Monday, June 2, 2014

Knowing What's Growing: Calibrachoa







Last year I discovered a new flower that I had never seen before: Calibrachoa. I found it in a hanging basket at Lowe's garden center and was smitten. I knew nothing about it, but couldn't leave without taking one home that day. Well, I guess I COULD have gone home without one, but I really didn't want to.

With its trailing, petunia-like tiny flowers, Calibrachoa makes a gorgeous choice for long-lasting blooms all season long.

Calibrachoa is also known as "million bells" for the masses of little bell-shaped flowers the plant produces continuously throughout the growing season. And, I even found these little flowers referred to as "trailing petunias", which makes perfect sense. They look amazingly like tiny petunias, and have a strong trailing habit.

With its trailing, petunia-like tiny flowers, Calibrachoa makes a gorgeous choice for long-lasting blooms all season long.

 Native to South America, Calibrachoa is a hybrid plant introduced to North America in the early 1990's. The profusion of brightly colored flowers can be found in blue, pink, lavender, coral, yellow, white, red, or bronze. Officially an annual plant, I discovered that it is actually a tender perennial in our zone 8 garden. While doing some research on this flower, I learned that they are considered winter hardy in zones 9-11. Apparently zone 8 works too.

With its trailing, petunia-like tiny flowers, Calibrachoa makes a gorgeous choice for long-lasting blooms all season long.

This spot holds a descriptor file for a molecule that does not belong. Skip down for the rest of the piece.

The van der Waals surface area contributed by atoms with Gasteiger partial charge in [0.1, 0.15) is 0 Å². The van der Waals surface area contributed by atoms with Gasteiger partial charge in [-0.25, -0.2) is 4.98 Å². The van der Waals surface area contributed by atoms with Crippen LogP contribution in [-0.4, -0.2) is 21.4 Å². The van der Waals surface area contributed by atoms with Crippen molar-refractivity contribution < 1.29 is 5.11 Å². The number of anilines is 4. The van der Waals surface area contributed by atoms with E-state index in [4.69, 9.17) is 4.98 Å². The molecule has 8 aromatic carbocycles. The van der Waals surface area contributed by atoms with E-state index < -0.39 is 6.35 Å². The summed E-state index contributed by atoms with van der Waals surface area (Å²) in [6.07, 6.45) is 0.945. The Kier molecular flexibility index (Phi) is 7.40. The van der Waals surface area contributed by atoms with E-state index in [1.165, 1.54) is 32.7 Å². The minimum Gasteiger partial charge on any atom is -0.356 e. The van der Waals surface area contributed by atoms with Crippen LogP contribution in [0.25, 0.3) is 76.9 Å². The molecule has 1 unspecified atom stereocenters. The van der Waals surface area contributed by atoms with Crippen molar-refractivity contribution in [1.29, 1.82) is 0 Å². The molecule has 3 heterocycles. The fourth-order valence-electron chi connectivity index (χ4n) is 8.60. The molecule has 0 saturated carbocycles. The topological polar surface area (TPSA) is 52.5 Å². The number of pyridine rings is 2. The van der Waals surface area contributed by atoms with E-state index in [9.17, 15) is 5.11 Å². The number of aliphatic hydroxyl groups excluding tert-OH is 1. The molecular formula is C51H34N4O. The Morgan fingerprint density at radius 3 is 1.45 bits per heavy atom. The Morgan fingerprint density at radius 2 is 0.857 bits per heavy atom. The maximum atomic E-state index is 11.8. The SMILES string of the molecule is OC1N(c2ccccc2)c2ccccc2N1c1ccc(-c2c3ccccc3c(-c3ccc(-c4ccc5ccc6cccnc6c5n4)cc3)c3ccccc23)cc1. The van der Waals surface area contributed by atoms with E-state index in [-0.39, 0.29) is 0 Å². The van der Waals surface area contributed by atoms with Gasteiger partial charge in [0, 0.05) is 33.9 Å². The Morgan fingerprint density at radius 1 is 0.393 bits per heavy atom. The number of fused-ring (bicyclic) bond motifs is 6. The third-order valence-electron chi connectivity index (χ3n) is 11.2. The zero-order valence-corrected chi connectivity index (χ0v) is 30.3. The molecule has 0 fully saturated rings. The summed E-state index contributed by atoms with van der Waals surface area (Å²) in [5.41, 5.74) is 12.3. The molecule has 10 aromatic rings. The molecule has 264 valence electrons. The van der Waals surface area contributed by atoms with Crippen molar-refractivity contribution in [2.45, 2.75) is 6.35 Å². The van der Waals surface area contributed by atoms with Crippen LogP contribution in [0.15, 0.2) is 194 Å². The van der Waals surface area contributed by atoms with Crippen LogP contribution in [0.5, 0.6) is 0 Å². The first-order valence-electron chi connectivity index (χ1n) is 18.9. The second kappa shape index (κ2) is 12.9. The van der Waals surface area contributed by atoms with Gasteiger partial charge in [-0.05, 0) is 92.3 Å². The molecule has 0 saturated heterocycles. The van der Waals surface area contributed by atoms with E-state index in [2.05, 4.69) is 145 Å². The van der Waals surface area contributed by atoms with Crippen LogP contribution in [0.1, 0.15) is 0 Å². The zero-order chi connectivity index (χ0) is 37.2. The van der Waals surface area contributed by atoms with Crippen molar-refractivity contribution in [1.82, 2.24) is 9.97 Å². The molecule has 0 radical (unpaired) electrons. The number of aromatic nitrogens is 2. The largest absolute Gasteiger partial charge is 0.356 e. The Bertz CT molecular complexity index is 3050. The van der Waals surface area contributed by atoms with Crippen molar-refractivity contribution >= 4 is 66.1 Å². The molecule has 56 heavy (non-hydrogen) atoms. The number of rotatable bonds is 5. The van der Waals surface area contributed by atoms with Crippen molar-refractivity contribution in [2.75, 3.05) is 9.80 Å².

As last summer was winding down, I transplanted them from the hanging basket to the barrel that our Don Juan climbing rose grows in. They didn't even seem to notice the new location and settled in nicely for the fall/winter. This spring they began sporting their bright blooms again, and I added a couple of purple ones to the collection.

With its trailing, petunia-like tiny flowers, Calibrachoa makes a gorgeous choice for long-lasting blooms all season long.

Calibrachoa enjoys moist, well-drained, organically-rich soil and plenty of sunlight. In areas with intense heat (read HERE), some shade is good. Although I have not yet seen any in our garden, these charming flowers are described as hummingbird attractors. And, one of my favorite features is that they require no deadheading, making it much easier to keep them looking nice all season.

With its trailing, petunia-like tiny flowers, Calibrachoa makes a gorgeous choice for long-lasting blooms all season long.

If you are looking for an easy-care splash of color for your garden, Calibrachoa is one I would recommend checking into. Enjoy the growing season!

Have you heard of Calibrachoa? Are you already growing it in your garden?

This post may be linked at these great parties.

16 comments:

  1. They are gorgeous flowers. I have not heard of this variety before! Thank you for the post!
    Kathy

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    1. Thanks for visiting Kathy. I'm enjoying your link party and look forward to visiting often.

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  2. These are so pretty! I love that they don't require deadheading. I would have to grow them as an annual in my zone - but they would be pretty in summer!